Alison Campbell

Senior University of Waikato biological sciences lecturer Dr Alison Campbell is well known in the Waikato and Bay of Plenty for promoting science to community groups and school students. She has been nicknamed the skull lady by secondary school students after her presentations on human evolution. Dr Campbell established Cafe Scientifique in Hamilton as part of an effort to encourage the community to discuss scientific issues. She has also launched BioBlog website to support secondary school biology students and teachers preparing for exams. That blog is syndicated right here on Sciblogs. Alison is on Twitter @AcampbelTeacher

Is it a shrimp? Is it a prawn? No – it’s Super Crayfish! - BioBlog

Feb 12, 2018

Polyploidy – the duplication of chromosome sets – is relatively common in plants, and can result in the development of new species. (Many modern food crops are polyploids.) It’s much less common in animals, although found in some frogs and salamanders (amphibians) and leeches (annelids). So it was with a mix of excitement, surprise, and alarm that I read about a triploid crayfish species: excitement, because I hadn’t heard about a polyploid crustacean; surprise, because it’s a triploid organism; and alarm, because it’s an invasive pest across its range. Procambarus virginalis, the marbled crayfish, was first found in Germany in the mid-1990s but is now widespread in Europe and Africa, including Madagascar. In a paper published this month, Frank Lyko and his colleagues reported on their study of the species’ genome (Gutekunst, Andriantsoa, Falckenhayn, Hanna … Read More

No, we have no GM tomatoes - BioBlog

Feb 08, 2018

No sooner have I written a post about the synergy between FB and blogging then it happens again 🙂 Again, hat-tip to Yvette d’Entremont, who posted a link to an article purporting to tell consumers how to distinguish between GM and ‘regular’ tomatoes. The writer of that article certainly wears their heart on their sleeve – just look at the title: “We’re Eating A Poison!” And they are wrong, wrong, wrong. Even the image at the top of their article is misleading. I did leave a polite comment requesting evidence to support their claims. It appears that the owner of the page didn’t like it. I am shocked! Shocked, I say! Anyway. The main reason that they are wrong is that … … currently there aren’t any genetically-engineered tomatoes on the market.  There used to be one, the … Read More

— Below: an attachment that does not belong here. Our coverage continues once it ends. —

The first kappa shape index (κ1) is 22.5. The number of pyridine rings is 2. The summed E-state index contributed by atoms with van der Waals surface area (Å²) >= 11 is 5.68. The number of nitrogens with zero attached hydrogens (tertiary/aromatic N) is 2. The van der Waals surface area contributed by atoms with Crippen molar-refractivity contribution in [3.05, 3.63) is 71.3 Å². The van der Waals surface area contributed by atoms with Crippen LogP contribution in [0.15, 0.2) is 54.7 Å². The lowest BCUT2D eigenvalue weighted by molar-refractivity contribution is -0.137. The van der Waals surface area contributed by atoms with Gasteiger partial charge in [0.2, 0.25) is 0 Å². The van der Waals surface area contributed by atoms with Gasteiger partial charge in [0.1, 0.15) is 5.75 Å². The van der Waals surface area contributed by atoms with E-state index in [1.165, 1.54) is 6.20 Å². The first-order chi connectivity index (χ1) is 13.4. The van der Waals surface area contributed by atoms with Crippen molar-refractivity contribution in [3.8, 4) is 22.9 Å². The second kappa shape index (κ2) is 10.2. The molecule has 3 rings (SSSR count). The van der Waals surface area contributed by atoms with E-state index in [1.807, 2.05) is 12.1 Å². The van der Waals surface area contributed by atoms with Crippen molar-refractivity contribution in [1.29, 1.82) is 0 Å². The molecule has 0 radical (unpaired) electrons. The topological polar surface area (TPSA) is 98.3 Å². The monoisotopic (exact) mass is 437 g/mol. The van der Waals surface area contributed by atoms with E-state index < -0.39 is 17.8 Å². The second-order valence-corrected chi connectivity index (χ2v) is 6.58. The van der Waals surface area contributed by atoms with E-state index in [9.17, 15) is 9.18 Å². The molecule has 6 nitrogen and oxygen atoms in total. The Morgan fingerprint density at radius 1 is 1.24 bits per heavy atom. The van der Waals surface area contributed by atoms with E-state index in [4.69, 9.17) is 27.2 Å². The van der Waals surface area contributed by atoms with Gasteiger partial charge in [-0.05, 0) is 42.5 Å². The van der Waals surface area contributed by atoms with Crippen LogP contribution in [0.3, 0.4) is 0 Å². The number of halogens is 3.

Does science blogging still matter? Yes. Yes, it does. - BioBlog

Feb 07, 2018

That’s the premise of an article in Nature (Brown & Woolston, 2018), which I discovered via the excellent Debunking Denialism on Facebook (and if that’s not a good example of how various social media are interlinked, I don’t know what is). Since mine is a science blog, obviously I was interested in the Nature narrative. Brown & Woolston believe that: Blogs continue to be an effective platform for communicating your science to major stakeholders – and the public. Or, in my case, communicating about science (and pseudoscience) and science education to the public; what began as something focused on scholarship biology students has acquired a wider view of things as time’s gone by. So, why do they (and a lot of science bloggers, yours truly included) think that blogging remains important? For some, it’s all part of the way … Read More